Formatting a powershell custom object

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  • #157272

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    I have a powershell custom object which shows the GPONames and the values of particular settings like below:

    Group Policy:                     Group                                             MemberOf

    GPO1                                    test\Group1                                  Builtin\BackupOperators

    GPO1                                    test\Group2                                   Builtin\RemoteDesktopUsers

    I want the GPO Name to display only once for multiple corresponding values of Group and Member Off columns like:

    Group Policy                  Group                               MemberOf

    GPO1                                test\Group1                     Builtin\BackupOperators

    test\Group2                     Builtin\RemoteDesktopUsers

    How can I achieve this output in my powershell script?

  • #157304

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    This is an example that might work for you.

    #test object
    $obj = @"
    GroupPolicy: Group MemberOf
    GPO1 test\Group1 Builtin\BackupOperators
    GPO1 test\Group2 Builtin\RemoteDesktopUsers
    GPO2 test\Group3 Builtin\BackupOperators
    "@
    
    # group objects by grouppolicy
    $group = $obj | ConvertFrom-Csv -Delimiter ' ' |
    Group-Object -Property GroupPolicy:
    
    # display properties of each group
    $group | ForEach-Object {
        [PSCustomObject]@{
            GroupPolicy = $_.Name
            Group=$_.group.group
            MemberOf=$_.group.MemberOf
        }
    } | Format-List
    
  • #157311

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    Thanks for the reply. It is not a static list which I can put inside the $obj = @"

    It is a long list, which I want to format in such a way so as to show the GPO Name only once.

  • #157316

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    Try this, on top of my head,didn't test...

    $YourCustomObject | Sort-Object -Property 'GroupPolicy' | Foreach-Object -Process {
    
        If($Previous -eq $_.GroupPolicy) {
           $_.GroupPolicy = $Null
        }
        $Previous = $_.GroupPolicy
        $_
    }
    
  • #157356

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    Tried it. It does not work.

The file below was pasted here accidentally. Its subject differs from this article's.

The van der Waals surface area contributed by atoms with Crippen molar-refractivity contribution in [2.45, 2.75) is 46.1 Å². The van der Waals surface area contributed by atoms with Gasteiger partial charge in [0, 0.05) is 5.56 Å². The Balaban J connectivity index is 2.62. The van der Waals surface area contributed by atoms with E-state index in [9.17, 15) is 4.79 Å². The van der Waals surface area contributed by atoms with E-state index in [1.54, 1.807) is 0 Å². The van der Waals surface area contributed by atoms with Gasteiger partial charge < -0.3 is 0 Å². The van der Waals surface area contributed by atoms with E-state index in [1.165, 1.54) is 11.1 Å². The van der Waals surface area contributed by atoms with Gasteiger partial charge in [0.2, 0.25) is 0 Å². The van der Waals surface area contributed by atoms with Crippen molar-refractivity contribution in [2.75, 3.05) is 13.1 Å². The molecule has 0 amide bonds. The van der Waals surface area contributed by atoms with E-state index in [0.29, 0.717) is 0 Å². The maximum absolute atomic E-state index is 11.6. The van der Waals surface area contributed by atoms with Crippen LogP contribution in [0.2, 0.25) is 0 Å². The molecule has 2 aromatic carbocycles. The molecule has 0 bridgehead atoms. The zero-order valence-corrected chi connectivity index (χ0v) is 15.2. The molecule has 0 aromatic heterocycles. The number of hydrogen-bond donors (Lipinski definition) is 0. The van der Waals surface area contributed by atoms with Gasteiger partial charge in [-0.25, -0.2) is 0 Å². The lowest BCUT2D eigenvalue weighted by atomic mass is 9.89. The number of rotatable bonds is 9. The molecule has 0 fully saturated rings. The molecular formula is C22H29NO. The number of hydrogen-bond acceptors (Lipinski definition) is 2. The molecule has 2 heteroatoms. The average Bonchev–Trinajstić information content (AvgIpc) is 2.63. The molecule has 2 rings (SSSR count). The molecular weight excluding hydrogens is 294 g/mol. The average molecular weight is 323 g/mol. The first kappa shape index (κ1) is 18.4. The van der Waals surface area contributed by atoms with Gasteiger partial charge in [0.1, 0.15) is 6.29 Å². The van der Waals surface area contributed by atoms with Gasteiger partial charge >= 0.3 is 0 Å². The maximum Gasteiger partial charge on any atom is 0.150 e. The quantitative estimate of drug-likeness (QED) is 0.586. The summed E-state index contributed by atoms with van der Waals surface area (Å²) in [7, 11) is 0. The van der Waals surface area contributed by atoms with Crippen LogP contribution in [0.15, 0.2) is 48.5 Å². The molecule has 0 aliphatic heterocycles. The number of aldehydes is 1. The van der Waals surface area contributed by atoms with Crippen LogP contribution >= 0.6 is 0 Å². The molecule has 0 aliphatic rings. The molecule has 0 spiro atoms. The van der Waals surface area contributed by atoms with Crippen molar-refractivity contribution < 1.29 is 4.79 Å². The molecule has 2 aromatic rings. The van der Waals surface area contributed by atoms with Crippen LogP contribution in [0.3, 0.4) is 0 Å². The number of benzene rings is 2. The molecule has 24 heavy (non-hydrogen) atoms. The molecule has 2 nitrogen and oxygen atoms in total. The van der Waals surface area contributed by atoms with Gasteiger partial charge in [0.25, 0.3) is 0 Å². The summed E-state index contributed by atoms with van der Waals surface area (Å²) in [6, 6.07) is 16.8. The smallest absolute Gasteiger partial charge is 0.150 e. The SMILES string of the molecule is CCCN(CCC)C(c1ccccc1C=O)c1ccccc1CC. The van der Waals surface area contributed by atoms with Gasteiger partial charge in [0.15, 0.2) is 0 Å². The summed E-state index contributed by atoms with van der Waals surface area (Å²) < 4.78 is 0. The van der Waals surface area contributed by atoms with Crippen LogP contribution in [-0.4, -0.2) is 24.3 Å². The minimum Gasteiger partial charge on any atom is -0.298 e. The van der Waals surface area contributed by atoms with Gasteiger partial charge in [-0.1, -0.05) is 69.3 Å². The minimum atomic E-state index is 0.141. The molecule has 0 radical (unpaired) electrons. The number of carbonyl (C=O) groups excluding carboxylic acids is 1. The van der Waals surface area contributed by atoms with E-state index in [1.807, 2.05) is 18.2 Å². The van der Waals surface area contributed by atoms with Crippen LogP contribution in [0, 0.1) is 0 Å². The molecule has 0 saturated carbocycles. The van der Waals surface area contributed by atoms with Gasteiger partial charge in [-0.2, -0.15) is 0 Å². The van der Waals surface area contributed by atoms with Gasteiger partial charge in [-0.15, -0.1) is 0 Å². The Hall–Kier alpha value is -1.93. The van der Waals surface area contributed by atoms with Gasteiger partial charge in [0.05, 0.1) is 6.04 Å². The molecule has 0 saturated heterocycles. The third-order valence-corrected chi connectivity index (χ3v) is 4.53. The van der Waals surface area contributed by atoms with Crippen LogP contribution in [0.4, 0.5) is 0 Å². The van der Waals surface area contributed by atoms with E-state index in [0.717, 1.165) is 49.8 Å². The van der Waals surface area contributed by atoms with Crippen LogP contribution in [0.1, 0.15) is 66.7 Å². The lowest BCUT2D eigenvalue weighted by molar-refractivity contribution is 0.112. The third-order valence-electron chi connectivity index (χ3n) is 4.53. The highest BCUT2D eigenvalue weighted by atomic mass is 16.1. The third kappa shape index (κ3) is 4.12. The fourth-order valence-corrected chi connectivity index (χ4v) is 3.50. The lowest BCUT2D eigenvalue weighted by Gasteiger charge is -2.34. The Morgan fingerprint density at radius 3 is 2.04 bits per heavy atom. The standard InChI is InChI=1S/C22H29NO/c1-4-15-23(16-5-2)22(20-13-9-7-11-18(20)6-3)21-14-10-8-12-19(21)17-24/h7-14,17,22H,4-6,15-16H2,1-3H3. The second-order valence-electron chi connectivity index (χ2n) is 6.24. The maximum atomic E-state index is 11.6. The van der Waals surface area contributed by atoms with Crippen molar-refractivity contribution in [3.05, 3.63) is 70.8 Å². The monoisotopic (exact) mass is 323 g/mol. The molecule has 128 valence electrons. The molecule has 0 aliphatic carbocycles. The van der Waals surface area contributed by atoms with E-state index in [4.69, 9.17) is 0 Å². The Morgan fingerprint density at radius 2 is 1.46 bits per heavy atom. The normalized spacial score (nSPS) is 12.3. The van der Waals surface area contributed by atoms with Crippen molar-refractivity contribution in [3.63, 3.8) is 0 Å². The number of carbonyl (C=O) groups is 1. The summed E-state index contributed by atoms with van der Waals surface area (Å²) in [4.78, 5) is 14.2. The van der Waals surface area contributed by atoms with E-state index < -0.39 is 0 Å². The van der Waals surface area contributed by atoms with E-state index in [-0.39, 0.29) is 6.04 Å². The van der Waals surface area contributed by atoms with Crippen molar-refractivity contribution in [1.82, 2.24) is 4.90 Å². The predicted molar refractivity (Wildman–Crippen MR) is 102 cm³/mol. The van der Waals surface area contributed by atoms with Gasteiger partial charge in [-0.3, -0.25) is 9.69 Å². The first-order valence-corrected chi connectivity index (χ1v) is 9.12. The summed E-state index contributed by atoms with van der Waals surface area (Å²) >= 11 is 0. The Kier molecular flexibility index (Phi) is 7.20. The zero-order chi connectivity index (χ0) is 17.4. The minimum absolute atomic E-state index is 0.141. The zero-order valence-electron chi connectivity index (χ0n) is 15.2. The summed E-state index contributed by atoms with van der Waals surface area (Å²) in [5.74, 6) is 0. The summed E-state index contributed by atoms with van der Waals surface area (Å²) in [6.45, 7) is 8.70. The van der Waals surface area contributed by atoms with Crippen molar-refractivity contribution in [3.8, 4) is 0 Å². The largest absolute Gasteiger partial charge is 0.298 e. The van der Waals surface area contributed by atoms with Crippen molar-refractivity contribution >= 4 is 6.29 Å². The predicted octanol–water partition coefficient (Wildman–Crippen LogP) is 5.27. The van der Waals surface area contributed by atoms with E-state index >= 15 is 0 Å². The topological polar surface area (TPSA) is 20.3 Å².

• #157358

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    I want the output like below:

    Group Policy Name Groups Members Of
    GPO1 Lab\Group1 Builtin\administrators
    Lab\Goup2 Builtin\Backup Operators
  • #157361

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    You are generating a column/table -based object, so, yep that is going be repeated by design.
    You can do the layout below, meaning, header then the remaining column layout, where the GPO name is separate from the table.

    Group Policy Name : GPO1
    Groups Members Of
    Lab\Group1 Builtin\administrators
    Lab\Goup2 Builtin\Backup Operators

    I don't have a bunch of GPO's to work with, but using Get-Process, what I'm trying to say is this...

    Get-Process | Group-Object -Property ProcessName | %{
    "Processing $($PSItem.Name)"
    $PSItem | Select -ExpandProperty Group
    }
    
    
    # Results
    
    Processing aesm_service
    
    Handles  NPM(K)    PM(K)      WS(K)     CPU(s)     Id  SI ProcessName
    -------  ------    -----      -----     ------     --  -- -----------
        187      11     3364       9552       0.08   5480   0 aesm_service
    Processing ApplicationFrameHost
        537      31    26932      43048       7.70  14096   6 ApplicationFrameHost
    Processing AppVShNotify
        163       8     2004       7520       0.08  14732   0 AppVShNotify
    Processing armsvc
        330      17     3228      15660       0.28   5624   0 armsvc
    Processing audiodg
        237      19    10628      15604   9,892.06  14292   0 audiodg
    Processing backgroundTaskHost
        562      26     8012      33304       0.31   9748   6 backgroundTaskHost
        322      29    11996      31340       0.17   9984   6 backgroundTaskHost
        482      37    14212      35188       0.14  16748   6 backgroundTaskHost
    Processing browser_broker
        154       9     1792       8804       0.06  29584   6 browser_broker
    Processing BuildService
        236      20     4876      10960     110.86   3904   0 BuildService
    Processing Code
        215      14     6456      13024       0.05   8460   6 Code
        391      35    54352      81184       5.19  19420   6 Code
        486      75   175652     220948      94.61  35172   6 Code
        389      74   117940     135592      12.14  38148   6 Code
    ...
    
  • #157364

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    No basically I want a column wise/tabular wise output with the GPO name displayed only once. Later I want to export the output as csv and view it in excel. However I want the powershell script to handle the displaying of GPO name only once.

  • #157365